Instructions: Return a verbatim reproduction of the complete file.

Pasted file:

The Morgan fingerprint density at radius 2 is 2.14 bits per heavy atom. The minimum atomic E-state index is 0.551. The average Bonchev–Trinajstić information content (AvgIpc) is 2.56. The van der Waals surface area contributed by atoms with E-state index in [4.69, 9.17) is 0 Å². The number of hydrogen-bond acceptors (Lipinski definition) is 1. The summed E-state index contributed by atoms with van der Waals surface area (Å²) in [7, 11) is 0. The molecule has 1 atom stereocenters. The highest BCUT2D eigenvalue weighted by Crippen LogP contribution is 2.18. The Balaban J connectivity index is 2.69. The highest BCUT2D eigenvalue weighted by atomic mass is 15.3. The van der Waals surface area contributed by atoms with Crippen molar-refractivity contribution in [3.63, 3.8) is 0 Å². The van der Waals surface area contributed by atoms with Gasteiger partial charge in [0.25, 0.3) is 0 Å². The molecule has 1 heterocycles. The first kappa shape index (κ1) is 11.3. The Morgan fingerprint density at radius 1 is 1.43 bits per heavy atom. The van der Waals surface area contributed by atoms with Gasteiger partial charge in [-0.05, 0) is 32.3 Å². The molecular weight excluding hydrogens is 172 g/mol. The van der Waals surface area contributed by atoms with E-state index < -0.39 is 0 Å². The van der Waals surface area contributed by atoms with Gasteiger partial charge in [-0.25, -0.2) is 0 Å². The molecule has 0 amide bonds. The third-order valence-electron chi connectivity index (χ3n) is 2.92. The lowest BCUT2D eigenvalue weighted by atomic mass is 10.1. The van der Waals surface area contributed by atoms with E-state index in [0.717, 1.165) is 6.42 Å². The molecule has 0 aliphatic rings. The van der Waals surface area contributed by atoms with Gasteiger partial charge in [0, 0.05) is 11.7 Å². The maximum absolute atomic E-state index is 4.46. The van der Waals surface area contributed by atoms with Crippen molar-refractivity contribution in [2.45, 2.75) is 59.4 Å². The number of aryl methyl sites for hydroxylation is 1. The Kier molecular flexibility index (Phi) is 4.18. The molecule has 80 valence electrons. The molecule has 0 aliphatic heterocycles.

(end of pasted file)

The Morgan fingerprint density at radius 2 is 2.14 bits per heavy atom. The minimum atomic E-state index is 0.551. The average Bonchev–Trinajstić information content (AvgIpc) is 2.56. The van der Waals surface area contributed by atoms with E-state index in [4.69, 9.17) is 0 Å². The number of hydrogen-bond acceptors (Lipinski definition) is 1. The summed E-state index contributed by atoms with van der Waals surface area (Å²) in [7, 11) is 0. The molecule has 1 atom stereocenters. The highest BCUT2D eigenvalue weighted by Crippen LogP contribution is 2.18. The Balaban J connectivity index is 2.69. The highest BCUT2D eigenvalue weighted by atomic mass is 15.3. The van der Waals surface area contributed by atoms with Crippen molar-refractivity contribution in [3.63, 3.8) is 0 Å². The van der Waals surface area contributed by atoms with Gasteiger partial charge in [0.25, 0.3) is 0 Å². The molecule has 1 heterocycles. The first kappa shape index (κ1) is 11.3. The Morgan fingerprint density at radius 1 is 1.43 bits per heavy atom. The van der Waals surface area contributed by atoms with Gasteiger partial charge in [-0.05, 0) is 32.3 Å². The molecular weight excluding hydrogens is 172 g/mol. The van der Waals surface area contributed by atoms with E-state index < -0.39 is 0 Å². The van der Waals surface area contributed by atoms with Gasteiger partial charge in [-0.25, -0.2) is 0 Å². The molecule has 0 amide bonds. The third-order valence-electron chi connectivity index (χ3n) is 2.92. The lowest BCUT2D eigenvalue weighted by atomic mass is 10.1. The van der Waals surface area contributed by atoms with E-state index in [0.717, 1.165) is 6.42 Å². The molecule has 0 aliphatic rings. The van der Waals surface area contributed by atoms with Gasteiger partial charge in [0, 0.05) is 11.7 Å². The maximum absolute atomic E-state index is 4.46. The van der Waals surface area contributed by atoms with Crippen molar-refractivity contribution in [2.45, 2.75) is 59.4 Å². The number of aryl methyl sites for hydroxylation is 1. The Kier molecular flexibility index (Phi) is 4.18. The molecule has 80 valence electrons. The molecule has 0 aliphatic heterocycles.